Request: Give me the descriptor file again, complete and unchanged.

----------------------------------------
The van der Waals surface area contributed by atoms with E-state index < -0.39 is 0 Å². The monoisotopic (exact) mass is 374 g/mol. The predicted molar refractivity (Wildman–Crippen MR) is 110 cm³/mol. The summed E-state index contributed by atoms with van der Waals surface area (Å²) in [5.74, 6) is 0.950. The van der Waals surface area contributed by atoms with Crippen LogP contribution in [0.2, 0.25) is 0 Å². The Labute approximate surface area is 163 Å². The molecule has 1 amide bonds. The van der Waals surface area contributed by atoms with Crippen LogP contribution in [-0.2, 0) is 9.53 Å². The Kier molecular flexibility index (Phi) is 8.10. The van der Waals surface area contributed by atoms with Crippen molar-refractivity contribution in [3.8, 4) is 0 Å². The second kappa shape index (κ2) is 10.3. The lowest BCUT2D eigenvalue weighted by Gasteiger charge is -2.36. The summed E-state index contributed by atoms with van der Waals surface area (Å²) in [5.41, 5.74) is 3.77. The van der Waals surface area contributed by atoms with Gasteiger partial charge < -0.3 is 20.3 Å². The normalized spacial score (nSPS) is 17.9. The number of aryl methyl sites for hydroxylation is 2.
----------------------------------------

The van der Waals surface area contributed by atoms with E-state index < -0.39 is 0 Å². The monoisotopic (exact) mass is 374 g/mol. The predicted molar refractivity (Wildman–Crippen MR) is 110 cm³/mol. The summed E-state index contributed by atoms with van der Waals surface area (Å²) in [5.74, 6) is 0.950. The van der Waals surface area contributed by atoms with Crippen LogP contribution in [0.2, 0.25) is 0 Å². The Labute approximate surface area is 163 Å². The molecule has 1 amide bonds. The van der Waals surface area contributed by atoms with Crippen LogP contribution in [-0.2, 0) is 9.53 Å². The Kier molecular flexibility index (Phi) is 8.10. The van der Waals surface area contributed by atoms with Crippen molar-refractivity contribution in [3.8, 4) is 0 Å². The second kappa shape index (κ2) is 10.3. The lowest BCUT2D eigenvalue weighted by Gasteiger charge is -2.36. The summed E-state index contributed by atoms with van der Waals surface area (Å²) in [5.41, 5.74) is 3.77. The van der Waals surface area contributed by atoms with Gasteiger partial charge < -0.3 is 20.3 Å². The normalized spacial score (nSPS) is 17.9. The number of aryl methyl sites for hydroxylation is 2.